Global law firm White & Case LLP has achieved another victory for Ukraine, as a tribunal rejected all claims in the arbitration filed by Bosh International Inc. and B&P Ltd Foreign Investments Enterprise (B&P) against Ukraine under the Ukraine-United States Bilateral Investment Treaty (BIT) before the World Bank's International Centre for Settlement of Investment Disputes (ICSID).
This award issued on October 25, 2012 is a new authority on recurring issues in ICSID jurisprudence, in particular concerning the scope of review by a BIT tribunal of domestic courts proceedings, compliance with contractual prerequisites when asserting umbrella clause claims, and attribution and State responsibility.
B&P—a locally-incorporated subsidiary of US-company Bosh—had entered into an agreement with the Taras Shevchenko National University of Kyiv for the development and operation of a hotel and science complex on State-owned property. The University later terminated the agreement and the legality of that termination was confirmed through litigation before the Ukrainian courts. B&P was eventually evicted from the complex. In their arbitration before ICSID, Bosh and B&P claimed that Ukraine had, through the conduct of various State entities including the University, breached its obligations under the BIT.
The tribunal found that the pertinent conduct of the University is not attributable to Ukraine. The tribunal determined that the University is not a "State organ" within the meaning of Article 4 of the International Law Commission Articles on State Responsibility (ILC Articles). Although finding that the University is an entity that is empowered by Ukrainian law to exercise elements of governmental authority within the meaning of ILC Article 5, the tribunal held that University's decision to enter into and terminate the agreement with B&P did not relate to the exercise of any governmental authority.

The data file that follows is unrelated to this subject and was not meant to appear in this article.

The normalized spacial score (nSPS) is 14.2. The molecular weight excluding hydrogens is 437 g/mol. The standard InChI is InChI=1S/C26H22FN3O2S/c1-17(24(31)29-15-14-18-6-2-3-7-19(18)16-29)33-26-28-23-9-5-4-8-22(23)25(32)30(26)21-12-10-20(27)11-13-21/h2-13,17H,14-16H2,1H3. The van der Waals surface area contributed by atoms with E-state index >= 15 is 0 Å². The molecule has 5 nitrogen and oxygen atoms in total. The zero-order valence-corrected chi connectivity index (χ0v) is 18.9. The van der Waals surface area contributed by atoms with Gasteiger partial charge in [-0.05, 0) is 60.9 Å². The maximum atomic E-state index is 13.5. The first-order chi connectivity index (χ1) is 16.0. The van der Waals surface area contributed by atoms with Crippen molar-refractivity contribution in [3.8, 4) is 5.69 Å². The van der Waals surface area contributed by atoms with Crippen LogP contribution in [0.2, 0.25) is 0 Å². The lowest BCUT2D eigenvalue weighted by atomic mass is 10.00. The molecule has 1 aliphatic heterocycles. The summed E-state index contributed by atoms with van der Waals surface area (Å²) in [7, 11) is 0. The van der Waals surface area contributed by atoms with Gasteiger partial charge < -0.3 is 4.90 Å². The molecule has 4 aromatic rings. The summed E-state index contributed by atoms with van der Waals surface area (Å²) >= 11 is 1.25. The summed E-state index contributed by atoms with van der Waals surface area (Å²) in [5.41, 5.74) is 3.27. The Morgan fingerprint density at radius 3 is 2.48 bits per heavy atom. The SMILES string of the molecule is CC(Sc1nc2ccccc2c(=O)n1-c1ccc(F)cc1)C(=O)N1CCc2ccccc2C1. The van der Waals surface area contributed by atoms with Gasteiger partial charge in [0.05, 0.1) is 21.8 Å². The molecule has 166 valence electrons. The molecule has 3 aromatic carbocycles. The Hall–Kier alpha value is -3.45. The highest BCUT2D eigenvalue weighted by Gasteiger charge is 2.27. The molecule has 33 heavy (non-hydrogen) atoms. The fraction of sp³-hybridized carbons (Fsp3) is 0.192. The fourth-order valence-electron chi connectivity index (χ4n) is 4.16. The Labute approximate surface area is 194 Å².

As for Claimant's umbrella clause claim, the tribunal observed that "where a contractual claim is asserted under an umbrella clause, the claimant in question must comply with any dispute settlement provision included in that contract." The tribunal noted that the termination of the contract had been confirmed by three levels of Ukrainian courts. Accordingly, the tribunal ruled that that B&P no longer had any contractual rights that it could properly assert under the BIT.
In reviewing the conduct of the Ukrainian courts, the tribunal noted that it is only in a situation where national court proceedings would "offend a sense of judicial propriety" that "it would be open to the Tribunal to find that those proceedings did not meet international standards." The tribunal found that the Claimants were not in any way denied due process rights before the Ukrainian courts. The tribunal observed in this regard that "to apply a provision of Ukrainian law in a non-discriminatory fashion will rarely give rise to a breach of an international standard, such as the fair and equitable treatment obligation."
The White & Case team was comprised of John Willems, Marily Paralika, Noor Davies and Angélica André, all based in Paris.
Egorov Puginsky Afanasiev & Partners—including lawyers Serhii Sviriba, Markiyan Kliuchkovskyi, Krystyna Khripkova and Kseniia Koriukalova—acted as co-counsel.
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